The Taiwanese Ministry of National Defense (MND) has announced that it will receive indigenously-developed Sky Sword II mobile missile launchers beginning next week.
The move is part of the country’s 23.65 billion New Taiwan dollar ($771.6 million) Sea and Air Combat Capability Enhancement Plan to build various missiles, launchers, and military facilities.
The National Chung-Shan Institute for Science and Technology has so far produced 19 Sky Sword II missile launchers to prepare the country for a potential Chinese invasion.
According to the MND, the rate of progress for production and procurement is currently at 95 percent.
The figure is on par with the recorded rate of progress for missile procurement of 100 percent.
The defense ministry expects that around 1,000 Sky Sword II and other types of missiles will be produced domestically this year.
The Sky Sword II
Taiwan’s Sky Sword II is a medium-range, air-to-air missile for fighter aircraft.
It features an inertial navigation system and an active radar seeker to effectively engage multiple airborne targets.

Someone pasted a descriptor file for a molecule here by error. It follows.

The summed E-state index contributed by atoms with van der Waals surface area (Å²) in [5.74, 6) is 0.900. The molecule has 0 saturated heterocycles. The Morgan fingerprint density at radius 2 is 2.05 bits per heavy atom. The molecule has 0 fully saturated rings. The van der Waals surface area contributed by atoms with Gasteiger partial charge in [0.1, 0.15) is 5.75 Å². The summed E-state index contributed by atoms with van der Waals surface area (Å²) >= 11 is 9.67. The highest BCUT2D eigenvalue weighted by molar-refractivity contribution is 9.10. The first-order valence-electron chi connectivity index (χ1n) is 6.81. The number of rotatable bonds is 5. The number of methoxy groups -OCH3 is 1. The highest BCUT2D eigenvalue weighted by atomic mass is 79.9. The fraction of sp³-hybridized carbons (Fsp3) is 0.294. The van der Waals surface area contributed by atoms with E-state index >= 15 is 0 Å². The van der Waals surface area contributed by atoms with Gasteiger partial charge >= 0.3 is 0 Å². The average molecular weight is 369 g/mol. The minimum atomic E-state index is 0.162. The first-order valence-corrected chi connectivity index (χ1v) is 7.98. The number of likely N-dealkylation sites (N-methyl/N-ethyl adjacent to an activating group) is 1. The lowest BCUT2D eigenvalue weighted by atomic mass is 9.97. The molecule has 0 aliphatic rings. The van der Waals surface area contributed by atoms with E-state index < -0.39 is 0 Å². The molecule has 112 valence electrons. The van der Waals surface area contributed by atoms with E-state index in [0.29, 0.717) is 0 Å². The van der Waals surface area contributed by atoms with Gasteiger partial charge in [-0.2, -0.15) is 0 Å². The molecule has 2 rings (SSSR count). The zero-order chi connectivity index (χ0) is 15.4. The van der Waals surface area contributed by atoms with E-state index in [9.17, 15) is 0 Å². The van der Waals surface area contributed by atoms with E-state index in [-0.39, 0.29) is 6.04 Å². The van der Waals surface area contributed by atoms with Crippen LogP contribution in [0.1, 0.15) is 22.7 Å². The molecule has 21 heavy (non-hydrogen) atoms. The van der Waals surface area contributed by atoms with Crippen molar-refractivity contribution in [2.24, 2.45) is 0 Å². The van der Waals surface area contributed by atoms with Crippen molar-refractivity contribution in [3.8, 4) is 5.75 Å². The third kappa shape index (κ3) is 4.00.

The weapon also has a fire-and-forget capability, eliminating the need for additional guidance toward enemy assets.
The missile first entered service with the Taiwanese Air Force in the 1990s, increasing the lethality of its Ching-Kuo fighter aircraft.
An updated version of the Sky Sword II has a new rocket motor and improved electronic components, extending its range to 80 kilometers (49.7 miles).
Apart from missiles and launchers, the Taiwanese military is stocking up on other heavy weapons and equipment to defend against a potential Chinese attack.
Tensions have risen significantly between the nations as Beijing continues insisting that Taipei is part of its territory.
Last month, CNA announced that the island nation will receive its first batch of 200 Javelin anti-tank missiles from the US in the second half of 2023.
Another batch of 200 Javelins will reportedly be delivered “at some point in 2024.”
The US Air Force has also ordered four MQ-9B SkyGuardian drones to help the Taiwanese military monitor China.